Wintersmith: Discworld #35
We’re in the third Tiffany Aching book, and I have slowly warmed up to this character. In this book, she makes a mistake. And because of it, the Wintersmith has fallen in love – with her! But this is causing havoc to the natural order of things, and it’s up to Tiffany to fix it and bring back the person he was meant to dance the dance with. Super happy to see Granny Weatherwax and Nanny Ogg back again. It’s a bit of a coming-of-age story of sorts, but while it was a good read, it wasn’t a memorable one – for me.
Note: there is a 34.5, called Where’s My Cow? but I wasn’t able to obtain a copy, so haven’t penned anything on it.
OK so I’ve always loved dancing. It’s why I enjoy Zumba as a form of exercise so much – it combines dancing and music to create a great workout. But I’ve already told you about where to try Zumba in Dubai (and I’ll keep updating that post as I try – and like – more places, so keep checking), so this isn’t about that. It’s about dance.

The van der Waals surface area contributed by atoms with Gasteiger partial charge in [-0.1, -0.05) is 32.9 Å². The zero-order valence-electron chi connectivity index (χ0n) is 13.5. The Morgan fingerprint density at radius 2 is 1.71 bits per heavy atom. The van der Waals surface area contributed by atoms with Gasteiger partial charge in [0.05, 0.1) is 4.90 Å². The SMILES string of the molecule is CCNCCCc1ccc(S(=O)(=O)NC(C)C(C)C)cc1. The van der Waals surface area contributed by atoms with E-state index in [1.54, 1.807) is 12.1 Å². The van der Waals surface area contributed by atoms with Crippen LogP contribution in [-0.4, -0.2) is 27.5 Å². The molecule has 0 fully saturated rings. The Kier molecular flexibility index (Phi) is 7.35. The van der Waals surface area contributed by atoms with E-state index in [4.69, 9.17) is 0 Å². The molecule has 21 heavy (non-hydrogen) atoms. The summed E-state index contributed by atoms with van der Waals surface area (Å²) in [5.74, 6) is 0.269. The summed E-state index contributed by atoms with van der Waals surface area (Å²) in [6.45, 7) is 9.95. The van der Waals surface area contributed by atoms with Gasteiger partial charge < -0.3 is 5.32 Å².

If you pop into my YouTube search history, apart from Stephen Colbert, John Oliver etc, you’ll find choreography videos. I discovered them quite by accident one night, and since then I’ve been hooked.
Some of these are ridiculously mesmerising – this one with Matt Steffanina and Dana Alexa is just mad cool.
And I mean, I’m currently in love with this choreo by Phil Wright – linking my tweet so you can click through both videos of the same song:
And for good measure, watch this choreo all the way to the end where he proposes to his girlfriend mid-filming – the choreography is great + it’s so sweet!
So while Zumba was satisfying my twinkle toes, I needed more. So far I’ve tried and liked the following two places. As with the Zumba post, I’ll update if I find more – and more importantly, like them. If I don’t like it, I won’t recommend it OR even bother giving it a bad review.